Causality is also a softer subject in QM. There is still a notion of overall causality, but it's very different from what you normally picture in classical mechanics. Energy arriving at destination before leaving origin, for example, is totally kosher. Information arriving before it left, not so much. Not without CTCs, anyways. Which, of course, are a feature of underlying Field Theory. At any rate, I wouldn't put too much stock in Causality. It's a comfortable notion, but not one as strictly enforced in actual physics as some people seem to think.

Yes, yes all bets are off in QM. Classical causality must be taken into account still though.

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26 minutes ago, Majorjim said:

Yes, yes all bets are off in QM. Classical causality must be taken into account still though.

Which is fine, because communication via entanglement always relies on a classical channel of some sort, so if classical channels preserve causality, then QM channels preserve causality.

But if you happen to have a wormhole that causes a time loop, or something along these lines, classical channels no longer preserve causality, and classical physics runs crying back to QM to save the day. Whether or not QM actually saves the day when causality is violated depends on some of the aspects of underlying field theory. I really hope it does, though, because there are no real mechanisms to prevent CTCs, at least on a small scale, and that would mean we'd be in for bad times if causality does get violated somewhere in the universe. Which is a big place. So even if it's very, very hard to build a time loop, you know someone out there is going to manage it.

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1 hour ago, kmMango said:

Do we have any idea what would happen to an observer in a CTC, or at least some educated guesses?

Educated guesses, since experiments in this regard are rather limited. (You can "fake" a time loop in some optical setups with lasers, but it's not exactly the same.) Nonetheless, all of the theory that doesn't blow up seems to suggest that observer would encounter history that's only consistent so far as his own timeline is concerned. It's easiest to interpret via MWI, because you can think of contradictions as observer simply encountering different parallel timelines, but the gist is the same in Copenhagen.

In other words, no fading photographs, Marty McFly style. Instead, you'll just have a piece of documentation or memory from your other visit to the same period that doesn't match what's currently happening.

If you subscribe to Copenhagen interpretation, or any other interpretation involving collapse, from perspective of other observers, a traveler who steps out of a CTC wormhole might as well be a random quantum fluctuation. Astonishingly unlikely one, but that's the sort of stuff you get in your QM when you construct time loops. Honestly, time travel will ever only make complete sense to the traveler.

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i'm wondering - if we could slow down the light to really low speeds these entangled pairs of photons, would it break entanglement ?

(some managed to really slow down light to a crawl)

http://www.photonics.com/m/Article.aspx?AID=28520

Combined with the technique presented in this thread, you first create your entangled pair, then slow down both sets of entangled photons, move one set while it's still in it's slowing medium.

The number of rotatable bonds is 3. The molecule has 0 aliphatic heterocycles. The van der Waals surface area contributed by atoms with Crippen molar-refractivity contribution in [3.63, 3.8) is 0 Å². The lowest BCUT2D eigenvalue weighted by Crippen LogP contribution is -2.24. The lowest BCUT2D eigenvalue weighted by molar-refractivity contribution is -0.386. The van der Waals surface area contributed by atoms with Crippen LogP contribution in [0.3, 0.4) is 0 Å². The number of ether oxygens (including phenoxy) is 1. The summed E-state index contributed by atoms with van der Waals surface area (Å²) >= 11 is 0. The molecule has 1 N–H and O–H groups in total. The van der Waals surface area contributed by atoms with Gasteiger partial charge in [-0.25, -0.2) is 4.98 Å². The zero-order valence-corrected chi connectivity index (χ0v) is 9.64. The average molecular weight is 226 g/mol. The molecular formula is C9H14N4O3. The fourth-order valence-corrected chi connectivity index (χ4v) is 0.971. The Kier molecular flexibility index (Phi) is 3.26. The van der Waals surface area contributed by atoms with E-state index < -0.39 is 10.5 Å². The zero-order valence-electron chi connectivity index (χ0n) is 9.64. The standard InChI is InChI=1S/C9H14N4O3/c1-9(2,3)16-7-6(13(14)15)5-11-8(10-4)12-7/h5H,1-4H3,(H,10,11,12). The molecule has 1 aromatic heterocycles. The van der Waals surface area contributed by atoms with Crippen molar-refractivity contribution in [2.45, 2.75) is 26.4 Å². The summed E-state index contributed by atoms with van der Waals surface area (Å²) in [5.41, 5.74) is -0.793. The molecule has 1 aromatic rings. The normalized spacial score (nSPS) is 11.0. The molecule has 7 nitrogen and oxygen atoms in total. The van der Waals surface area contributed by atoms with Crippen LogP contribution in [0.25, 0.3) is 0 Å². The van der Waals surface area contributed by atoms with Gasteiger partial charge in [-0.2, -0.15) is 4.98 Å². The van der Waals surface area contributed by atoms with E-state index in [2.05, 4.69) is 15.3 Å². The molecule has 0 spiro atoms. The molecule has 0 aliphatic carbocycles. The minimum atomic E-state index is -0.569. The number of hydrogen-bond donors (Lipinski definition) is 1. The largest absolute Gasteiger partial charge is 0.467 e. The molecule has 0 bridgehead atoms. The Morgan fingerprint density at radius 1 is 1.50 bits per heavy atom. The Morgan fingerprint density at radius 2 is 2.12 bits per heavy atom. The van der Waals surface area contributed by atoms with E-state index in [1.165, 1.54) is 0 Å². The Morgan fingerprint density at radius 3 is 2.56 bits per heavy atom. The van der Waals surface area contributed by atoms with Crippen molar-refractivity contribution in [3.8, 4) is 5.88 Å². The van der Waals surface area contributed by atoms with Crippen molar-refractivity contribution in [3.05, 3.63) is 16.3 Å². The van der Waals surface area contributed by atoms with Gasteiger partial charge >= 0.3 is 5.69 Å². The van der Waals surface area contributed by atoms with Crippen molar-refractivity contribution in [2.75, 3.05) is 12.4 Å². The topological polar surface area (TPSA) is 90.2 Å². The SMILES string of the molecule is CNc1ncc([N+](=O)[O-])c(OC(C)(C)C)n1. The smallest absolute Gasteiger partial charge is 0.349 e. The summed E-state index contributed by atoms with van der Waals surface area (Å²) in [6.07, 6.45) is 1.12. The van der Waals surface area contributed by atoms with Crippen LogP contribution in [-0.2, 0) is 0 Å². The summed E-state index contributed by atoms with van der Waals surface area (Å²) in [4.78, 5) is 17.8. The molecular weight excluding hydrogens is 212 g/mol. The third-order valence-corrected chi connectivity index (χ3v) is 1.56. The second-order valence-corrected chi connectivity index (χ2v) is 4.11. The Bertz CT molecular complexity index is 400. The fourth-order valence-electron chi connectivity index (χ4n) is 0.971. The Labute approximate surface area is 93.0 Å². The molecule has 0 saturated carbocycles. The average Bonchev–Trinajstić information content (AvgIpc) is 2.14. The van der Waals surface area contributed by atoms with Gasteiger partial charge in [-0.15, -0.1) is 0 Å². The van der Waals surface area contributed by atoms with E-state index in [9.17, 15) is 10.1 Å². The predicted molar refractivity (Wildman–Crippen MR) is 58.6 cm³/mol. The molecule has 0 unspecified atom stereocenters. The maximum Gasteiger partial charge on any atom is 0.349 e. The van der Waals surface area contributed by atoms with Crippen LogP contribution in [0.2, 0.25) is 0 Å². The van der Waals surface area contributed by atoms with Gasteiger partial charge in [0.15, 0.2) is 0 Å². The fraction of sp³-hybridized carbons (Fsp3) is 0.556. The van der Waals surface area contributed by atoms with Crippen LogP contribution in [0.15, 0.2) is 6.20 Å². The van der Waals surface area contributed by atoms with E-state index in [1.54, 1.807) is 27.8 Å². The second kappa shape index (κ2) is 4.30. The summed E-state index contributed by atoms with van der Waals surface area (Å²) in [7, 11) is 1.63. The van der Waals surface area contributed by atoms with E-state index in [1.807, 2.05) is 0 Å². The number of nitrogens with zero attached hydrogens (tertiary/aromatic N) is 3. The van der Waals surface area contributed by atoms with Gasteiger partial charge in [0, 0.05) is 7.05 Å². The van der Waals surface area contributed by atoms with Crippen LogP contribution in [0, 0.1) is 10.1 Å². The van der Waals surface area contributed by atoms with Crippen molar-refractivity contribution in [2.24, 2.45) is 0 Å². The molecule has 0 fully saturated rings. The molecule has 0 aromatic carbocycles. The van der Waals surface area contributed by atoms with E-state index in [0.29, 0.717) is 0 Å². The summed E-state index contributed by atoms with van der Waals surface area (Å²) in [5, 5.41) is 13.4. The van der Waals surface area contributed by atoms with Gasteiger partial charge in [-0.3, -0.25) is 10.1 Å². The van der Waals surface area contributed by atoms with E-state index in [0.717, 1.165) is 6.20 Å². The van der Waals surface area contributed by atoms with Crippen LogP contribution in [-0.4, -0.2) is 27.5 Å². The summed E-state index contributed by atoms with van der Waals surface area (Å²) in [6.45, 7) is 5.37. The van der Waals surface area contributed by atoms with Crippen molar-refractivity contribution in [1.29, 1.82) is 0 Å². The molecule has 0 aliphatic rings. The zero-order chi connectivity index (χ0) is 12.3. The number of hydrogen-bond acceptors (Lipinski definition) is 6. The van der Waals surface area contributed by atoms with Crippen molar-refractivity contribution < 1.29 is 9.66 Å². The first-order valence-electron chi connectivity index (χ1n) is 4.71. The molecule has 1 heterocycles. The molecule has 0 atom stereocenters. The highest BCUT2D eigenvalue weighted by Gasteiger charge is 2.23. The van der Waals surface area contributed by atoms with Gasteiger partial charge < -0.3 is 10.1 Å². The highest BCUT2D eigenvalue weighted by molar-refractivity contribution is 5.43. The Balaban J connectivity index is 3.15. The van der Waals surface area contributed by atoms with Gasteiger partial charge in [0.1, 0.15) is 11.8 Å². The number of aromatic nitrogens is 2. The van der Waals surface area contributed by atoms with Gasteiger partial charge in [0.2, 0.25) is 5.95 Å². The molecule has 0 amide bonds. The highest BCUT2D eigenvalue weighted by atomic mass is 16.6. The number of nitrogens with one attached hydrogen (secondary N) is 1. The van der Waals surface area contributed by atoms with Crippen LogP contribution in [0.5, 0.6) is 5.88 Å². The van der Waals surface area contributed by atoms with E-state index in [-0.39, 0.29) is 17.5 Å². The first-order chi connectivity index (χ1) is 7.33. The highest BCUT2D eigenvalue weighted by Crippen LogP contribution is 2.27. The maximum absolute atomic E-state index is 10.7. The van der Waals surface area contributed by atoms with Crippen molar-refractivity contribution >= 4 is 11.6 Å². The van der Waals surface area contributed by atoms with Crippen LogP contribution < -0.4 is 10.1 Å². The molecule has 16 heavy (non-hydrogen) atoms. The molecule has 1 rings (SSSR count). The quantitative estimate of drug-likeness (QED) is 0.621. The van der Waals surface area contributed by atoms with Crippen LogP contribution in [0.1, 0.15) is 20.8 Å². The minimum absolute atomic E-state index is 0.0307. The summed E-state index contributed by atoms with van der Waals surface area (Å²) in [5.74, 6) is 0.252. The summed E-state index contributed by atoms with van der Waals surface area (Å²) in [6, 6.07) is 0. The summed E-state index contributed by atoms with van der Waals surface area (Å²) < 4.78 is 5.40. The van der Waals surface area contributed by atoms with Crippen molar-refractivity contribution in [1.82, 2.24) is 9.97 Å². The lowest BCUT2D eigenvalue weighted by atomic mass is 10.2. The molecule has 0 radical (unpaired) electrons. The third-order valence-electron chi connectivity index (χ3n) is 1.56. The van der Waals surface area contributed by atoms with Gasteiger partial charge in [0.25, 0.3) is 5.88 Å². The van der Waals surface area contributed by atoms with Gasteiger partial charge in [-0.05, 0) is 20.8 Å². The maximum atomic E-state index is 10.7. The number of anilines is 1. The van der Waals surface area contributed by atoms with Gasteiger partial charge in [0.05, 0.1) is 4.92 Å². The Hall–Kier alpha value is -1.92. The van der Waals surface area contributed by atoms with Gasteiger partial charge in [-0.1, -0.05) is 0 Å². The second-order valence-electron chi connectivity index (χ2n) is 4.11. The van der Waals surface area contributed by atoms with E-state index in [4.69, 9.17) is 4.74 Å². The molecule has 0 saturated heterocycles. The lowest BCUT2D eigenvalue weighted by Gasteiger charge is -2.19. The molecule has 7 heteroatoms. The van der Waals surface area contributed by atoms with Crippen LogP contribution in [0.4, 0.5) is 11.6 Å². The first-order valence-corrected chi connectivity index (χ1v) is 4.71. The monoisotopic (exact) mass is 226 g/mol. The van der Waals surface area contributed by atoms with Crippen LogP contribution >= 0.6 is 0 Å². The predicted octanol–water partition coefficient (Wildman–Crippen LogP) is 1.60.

If entanglement is still preserved in this case, then wouldn't it be possible to :

- Place the image you went to send on one side (maybe something akin to a QR code if you want to send data)

then on the other side, wait until a predetermined time (as you should be able to determine in advance when the entangled pair of photons exits both slowing down medium) to record the result. 

 

Though, of course, that means preparing in advance the entangled pairs, just changing the image on one side and recording the result on the other side could be made at a pre set time.

 (So no need to transmit synchronisation information at all time through conventionnal means) 

still, it's just an hypothesis :) guess either slowing down the light or moving the medium containing it would break the entanglement anyway :)

Edited by sgt_flyer
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5 hours ago, K^2 said:

Educated guesses, since experiments in this regard are rather limited. (You can "fake" a time loop in some optical setups with lasers, but it's not exactly the same.) Nonetheless, all of the theory that doesn't blow up seems to suggest that observer would encounter history that's only consistent so far as his own timeline is concerned. It's easiest to interpret via MWI, because you can think of contradictions as observer simply encountering different parallel timelines, but the gist is the same in Copenhagen.

In other words, no fading photographs, Marty McFly style. Instead, you'll just have a piece of documentation or memory from your other visit to the same period that doesn't match what's currently happening.

If you subscribe to Copenhagen interpretation, or any other interpretation involving collapse, from perspective of other observers, a traveler who steps out of a CTC wormhole might as well be a random quantum fluctuation. Astonishingly unlikely one, but that's the sort of stuff you get in your QM when you construct time loops. Honestly, time travel will ever only make complete sense to the traveler.

How would that be a threat to the rest of reality, then? If you can't change the past, then causality is effectively maintained.

Also, the whole Novikov principle suggests to me that free will is an illusion. If the future is dependent on past events, and the future and past can interact, but neither can be changed, then isn't everything in between already established? Time travel would be more like splicing a bit of film from later in the movie in between the current frames.